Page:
Noise is Good: No, Really – Noise Can Be Very Useful

Some of my best ideas for new postings come from reading my colleagues’ LockerGnome postings. In particular, Ron Schenone recently posted a piece about how to tell if a photo has been altered. Since I have spent a lot of time restoring damaged photos, and even had some of my work published, detecting what someone else has done to photos has always been a puzzle. How do you decide if a photo is pristine? Once you have developed some competence with Photoshop or GIMP, you start to look at other people’s photos a little differently. Sometimes you only have a nagging feeling that “something is not quite right.” But how can you tell for sure? One surprising answer is to consider the noise in an image. Noise is the random fluctuations that, in a good image, are small enough that you do not notice them — but noise is always present.

Studying noise in images might seem like a strange way to detect image manipulation, or do anything good, but it can be used to detect manipulation and even to study nature in surprising ways. Noise is not always an unwanted intrusion. It can be a valuable aid to finding truth.

But first, we must distinguish between using noise to detect manipulation and image forensics. For instance, the June, 2008, issue of Scientific American featured an amazing article on Digital Image Forensics. However, that was more oriented toward detecting deliberately falsified photos such as adding or subtracting people from a scene. Even if an expert does the image manipulation, the present state of the art is that other experts can detect enhanced images. That is the stuff of spy stories, but what about us common folk? Can we do some simple tests on photos without investing the time to become experts?

Yes, we can. There are many ways to detect simple changes. Ron presented one. Several methods of detection rely on the inherent noise in an image. In general, noise will be different in areas where modification has taken place — almost any type of modification. So one method is to introduce a slight bit of uniform noise to a copy of an image and then subtract the doctored image from the original. The difference image will likely show a dim version of the original with edges more pronounced. (A problem to consider: Why should the difference image show edges preferentially? Hint: Think about noise.) Here’s a good example of this technique applied to a real image. The site shows an image of a woman, but when you hover your cursor over the natural image, it changes to the difference image, and the areas that have been modified stand out.

For those who want to pursue the simple, but effective, method further, there is a tutorial available here.

While the Scientific American article discussed more in depth of how to separate out the original parts for added or modified parts, either the method Ron talked about of this error method will answer the more general question of whether an image has been enhanced or not.

Why should we care if an image has been doctored? If there is no intent to deceive or break the law, then is taking a few pounds off a person’s waist so bad? Clearing up acne from a teenager is more likely kindness than harm. How does this differ from a photographer composing a scene? Is putting makeup on a model’s face via digital manipulation different from putting makeup on before the shot?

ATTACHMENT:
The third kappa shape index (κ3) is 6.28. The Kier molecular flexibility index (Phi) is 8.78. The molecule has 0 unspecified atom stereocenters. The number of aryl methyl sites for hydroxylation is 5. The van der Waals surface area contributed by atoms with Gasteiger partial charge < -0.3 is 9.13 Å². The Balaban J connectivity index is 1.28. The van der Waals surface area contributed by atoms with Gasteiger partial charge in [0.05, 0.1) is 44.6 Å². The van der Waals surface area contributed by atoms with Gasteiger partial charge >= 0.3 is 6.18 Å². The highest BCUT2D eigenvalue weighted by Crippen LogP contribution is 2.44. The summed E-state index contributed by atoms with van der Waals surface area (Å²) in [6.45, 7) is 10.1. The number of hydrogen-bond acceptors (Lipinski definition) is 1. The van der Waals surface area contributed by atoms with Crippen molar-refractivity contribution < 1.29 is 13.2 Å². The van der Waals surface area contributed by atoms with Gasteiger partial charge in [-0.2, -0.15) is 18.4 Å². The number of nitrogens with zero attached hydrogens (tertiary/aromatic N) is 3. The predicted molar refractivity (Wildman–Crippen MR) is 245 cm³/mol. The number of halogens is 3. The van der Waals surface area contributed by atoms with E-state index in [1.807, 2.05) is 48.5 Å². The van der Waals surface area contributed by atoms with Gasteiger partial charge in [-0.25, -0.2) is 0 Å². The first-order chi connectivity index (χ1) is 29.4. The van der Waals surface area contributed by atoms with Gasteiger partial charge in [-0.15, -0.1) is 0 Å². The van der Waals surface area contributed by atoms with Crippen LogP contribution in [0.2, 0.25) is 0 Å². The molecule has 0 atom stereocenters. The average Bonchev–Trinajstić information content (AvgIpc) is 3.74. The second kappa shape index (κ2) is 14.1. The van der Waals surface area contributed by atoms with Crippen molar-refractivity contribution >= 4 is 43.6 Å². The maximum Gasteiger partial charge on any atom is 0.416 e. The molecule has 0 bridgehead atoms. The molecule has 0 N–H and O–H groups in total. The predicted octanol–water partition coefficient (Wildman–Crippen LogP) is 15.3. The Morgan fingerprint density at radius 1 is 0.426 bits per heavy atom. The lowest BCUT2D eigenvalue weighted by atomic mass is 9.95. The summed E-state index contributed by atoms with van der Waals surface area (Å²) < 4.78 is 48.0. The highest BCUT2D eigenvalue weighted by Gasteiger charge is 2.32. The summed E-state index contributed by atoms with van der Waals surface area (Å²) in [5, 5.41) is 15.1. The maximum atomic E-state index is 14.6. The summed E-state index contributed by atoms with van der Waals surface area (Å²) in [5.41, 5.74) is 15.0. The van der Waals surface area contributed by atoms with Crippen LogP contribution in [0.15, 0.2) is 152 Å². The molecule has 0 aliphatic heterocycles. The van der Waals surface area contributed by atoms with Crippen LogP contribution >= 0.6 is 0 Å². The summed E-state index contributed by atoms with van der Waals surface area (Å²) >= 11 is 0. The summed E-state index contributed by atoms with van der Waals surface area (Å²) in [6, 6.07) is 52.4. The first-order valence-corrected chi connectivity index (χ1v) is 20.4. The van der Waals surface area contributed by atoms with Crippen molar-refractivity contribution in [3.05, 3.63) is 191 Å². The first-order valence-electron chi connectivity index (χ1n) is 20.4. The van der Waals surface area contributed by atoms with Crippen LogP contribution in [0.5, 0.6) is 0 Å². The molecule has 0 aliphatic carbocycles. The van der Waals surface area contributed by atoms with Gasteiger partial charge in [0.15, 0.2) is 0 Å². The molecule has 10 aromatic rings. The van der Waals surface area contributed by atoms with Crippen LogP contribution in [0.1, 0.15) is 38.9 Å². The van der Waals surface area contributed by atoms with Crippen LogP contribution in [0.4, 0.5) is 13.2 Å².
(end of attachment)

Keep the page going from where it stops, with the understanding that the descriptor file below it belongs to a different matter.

What about other types of images? The biggest image we can think of is the universe itself. Analysis of microwave background noise from the cosmos was an important confirmation of the Big Bang theory. Radiation noise left over from the Big Bang was predicted to have a certain temperature, and when the background noise was investigated, it matched the predictions. In a sense, this is the same process as detecting manipulation in a photo. Also, in the same sense, we can look more carefully at the microwave background noise. By studying the speckles in this noisy image, one can determine the dynamics of the Big Bang in the first trillionth of a second or so (actually much smaller than that). That is, by looking at minute fluctuations in the cosmic background radiation at the greatest distances that can be seen, some of the dynamics at the beginning of everything can be decoded. Noise is not always bad.

Another unexpected use of noise is to increase the sensitivity of various types of detectors. Classical astronomers quickly learned to expose their photographic plates to a faint light before using them to see dim objects in the heavens. So you might be surprised to know that everything you sense might be improved by noise. Audio, visual, and tactile response can all be improved with noise. Formal studies call this by the fancy name of stochastic resonance, but it boils down to the same thing. If you are listening for extremely faint sounds, your threshold for detection can be lowered if you also have some background noise in addition to the desired signal. This non-intuitive result is due to non-linearity in the sensitivity of the various detectors. If enough readers are interested in this subject, I can pursue it further with some specific examples. The noise can lift the detector out of an operating region where it has low sensitivity to a generally linear operating range. Obviously the stimulating noise must be low-power. Completely exposing a photographic plate ruins it for anything else, and a loud rock band interferes with normal conversations.

The main point of this post is to enumerate some of the ways in which noise can be a benefit.

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